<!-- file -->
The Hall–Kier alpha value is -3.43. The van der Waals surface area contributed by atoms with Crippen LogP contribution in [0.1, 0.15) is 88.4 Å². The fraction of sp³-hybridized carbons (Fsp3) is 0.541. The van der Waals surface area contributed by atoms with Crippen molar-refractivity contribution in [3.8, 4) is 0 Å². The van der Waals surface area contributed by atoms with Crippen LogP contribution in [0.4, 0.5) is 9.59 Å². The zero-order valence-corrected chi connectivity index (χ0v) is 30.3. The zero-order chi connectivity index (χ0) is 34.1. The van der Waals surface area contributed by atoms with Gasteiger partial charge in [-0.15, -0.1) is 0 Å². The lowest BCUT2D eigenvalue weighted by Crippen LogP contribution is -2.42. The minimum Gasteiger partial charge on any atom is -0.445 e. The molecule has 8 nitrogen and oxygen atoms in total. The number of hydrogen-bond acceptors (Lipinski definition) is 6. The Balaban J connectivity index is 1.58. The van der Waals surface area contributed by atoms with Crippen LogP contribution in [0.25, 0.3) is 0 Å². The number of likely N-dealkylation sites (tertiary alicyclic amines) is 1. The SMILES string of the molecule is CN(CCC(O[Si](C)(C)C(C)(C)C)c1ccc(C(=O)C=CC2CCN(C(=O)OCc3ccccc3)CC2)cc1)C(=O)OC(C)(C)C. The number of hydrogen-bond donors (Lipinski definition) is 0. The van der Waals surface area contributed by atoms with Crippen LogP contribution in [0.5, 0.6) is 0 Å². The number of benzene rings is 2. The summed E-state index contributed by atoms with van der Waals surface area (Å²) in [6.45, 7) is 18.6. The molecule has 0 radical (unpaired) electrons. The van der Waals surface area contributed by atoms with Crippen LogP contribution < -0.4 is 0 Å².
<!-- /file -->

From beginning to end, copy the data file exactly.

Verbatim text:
The Hall–Kier alpha value is -3.43. The van der Waals surface area contributed by atoms with Crippen LogP contribution in [0.1, 0.15) is 88.4 Å². The fraction of sp³-hybridized carbons (Fsp3) is 0.541. The van der Waals surface area contributed by atoms with Crippen molar-refractivity contribution in [3.8, 4) is 0 Å². The van der Waals surface area contributed by atoms with Crippen LogP contribution in [0.4, 0.5) is 9.59 Å². The zero-order valence-corrected chi connectivity index (χ0v) is 30.3. The zero-order chi connectivity index (χ0) is 34.1. The van der Waals surface area contributed by atoms with Gasteiger partial charge in [-0.15, -0.1) is 0 Å². The lowest BCUT2D eigenvalue weighted by Crippen LogP contribution is -2.42. The minimum Gasteiger partial charge on any atom is -0.445 e. The molecule has 8 nitrogen and oxygen atoms in total. The number of hydrogen-bond acceptors (Lipinski definition) is 6. The Balaban J connectivity index is 1.58. The van der Waals surface area contributed by atoms with Crippen LogP contribution in [0.25, 0.3) is 0 Å². The number of likely N-dealkylation sites (tertiary alicyclic amines) is 1. The SMILES string of the molecule is CN(CCC(O[Si](C)(C)C(C)(C)C)c1ccc(C(=O)C=CC2CCN(C(=O)OCc3ccccc3)CC2)cc1)C(=O)OC(C)(C)C. The number of hydrogen-bond donors (Lipinski definition) is 0. The van der Waals surface area contributed by atoms with Crippen LogP contribution in [0.5, 0.6) is 0 Å². The number of benzene rings is 2. The summed E-state index contributed by atoms with van der Waals surface area (Å²) in [6.45, 7) is 18.6. The molecule has 0 radical (unpaired) electrons. The van der Waals surface area contributed by atoms with Crippen LogP contribution < -0.4 is 0 Å².